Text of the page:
Anthony Kennedy’s big lie

Matthew Hoy
By Matthew Hoy on December 28, 2010

I’ve been outraged about the infamous Kelo decision ever since it came down. For those of you who are unfamiliar with it, the Supreme Court in a 5-4 decision construed the “public use” clause of the Fifth Amendment to include higher tax income. Before Kelo if the government was going to take property through eminent domain, they had to be using it for roads, schools or some other public use. After Kelo the government only had to prove that they would get more tax money by forcibly transferring land from one person to another.

Some states responded by passing laws to narrowly define “public use” as, well, public use. Others did not. The federal government did not.

But in his concurrence, squish Justice Anthony Kennedy claimed to narrowly circumscribe this new definition of public use, as Damon W. Root at Reason magazine noted:

When he cast the fifth and deciding vote in the Supreme Court’s notorious 2005 decision in Kelo v. City of New London, Justice Anthony Kennedy laid down a few stipulations. First and foremost, Kennedy declared, while the local officials in New London did possess the controversial authority to seize private property and hand it over to another private owner for the purpose of “economic development,” this sweeping eminent domain power was not a blank check. “Transfers intended to confer benefits on particular, favored private entities, and with only incidental or pretextual public benefits,” he wrote, “are forbidden by the Public Use Clause.”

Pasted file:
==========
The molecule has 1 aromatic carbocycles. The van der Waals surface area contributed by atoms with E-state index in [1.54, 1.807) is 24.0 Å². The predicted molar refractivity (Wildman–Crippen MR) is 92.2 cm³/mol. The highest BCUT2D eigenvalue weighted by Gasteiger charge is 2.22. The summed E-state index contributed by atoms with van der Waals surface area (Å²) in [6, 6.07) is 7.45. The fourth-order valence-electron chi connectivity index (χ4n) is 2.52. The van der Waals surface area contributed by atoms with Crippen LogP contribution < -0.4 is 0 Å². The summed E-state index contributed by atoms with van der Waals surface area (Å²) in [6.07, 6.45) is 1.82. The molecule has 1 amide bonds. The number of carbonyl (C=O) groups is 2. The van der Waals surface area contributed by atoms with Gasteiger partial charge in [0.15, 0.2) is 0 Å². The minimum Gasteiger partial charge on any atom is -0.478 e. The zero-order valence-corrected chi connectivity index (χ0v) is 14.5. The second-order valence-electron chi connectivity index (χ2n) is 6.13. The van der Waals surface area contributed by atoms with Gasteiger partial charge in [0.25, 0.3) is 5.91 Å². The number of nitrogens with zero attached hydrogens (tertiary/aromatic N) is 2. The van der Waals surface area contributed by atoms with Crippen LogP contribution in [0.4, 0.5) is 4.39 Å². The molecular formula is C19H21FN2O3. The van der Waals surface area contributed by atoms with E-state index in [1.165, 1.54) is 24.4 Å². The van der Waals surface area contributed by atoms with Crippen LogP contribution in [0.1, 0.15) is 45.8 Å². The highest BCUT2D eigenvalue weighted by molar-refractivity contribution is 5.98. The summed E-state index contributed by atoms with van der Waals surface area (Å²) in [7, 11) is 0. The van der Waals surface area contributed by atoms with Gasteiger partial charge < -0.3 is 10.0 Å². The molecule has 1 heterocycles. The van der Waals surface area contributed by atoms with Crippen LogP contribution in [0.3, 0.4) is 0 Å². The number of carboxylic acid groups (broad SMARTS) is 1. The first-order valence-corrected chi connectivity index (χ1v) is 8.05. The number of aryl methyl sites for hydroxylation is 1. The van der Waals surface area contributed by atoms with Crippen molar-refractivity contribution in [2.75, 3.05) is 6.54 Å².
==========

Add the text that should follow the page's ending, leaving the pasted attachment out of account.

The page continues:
As for identifying those nefarious “favored private entities,” Kennedy explained that officials in New London “reviewed a variety of development plans and chose a private developer from a group of applicants rather than picking out a particular transferee beforehand.” In other words, under the binding terms of Kennedy’s tie-breaking vote, the primary private beneficiary of an eminent domain taking must be “unknown at the time the city formulated its plans.”

Last week, attorney and former New York Civil Liberties Union director Norman Seigel decided to take Kennedy up on his word, filing a petition with the Supreme Court asking it to hear the case of Tuck-It-Away, Inc. v. New York State Urban Development Corporation. At issue is last June’s disastrous ruling by New York’s Court of Appeals—the state’s highest court—allowing New York’s powerful Empire State Development Corporation (ESDC) to seize private property in the West Harlem neighborhood of Manhattanville and hand it over to Columbia University, an elite private institution, which wants to build a new research campus in the neighborhood. Notably, the Court of Appeals’ 34-page decision made no mention of Kelo.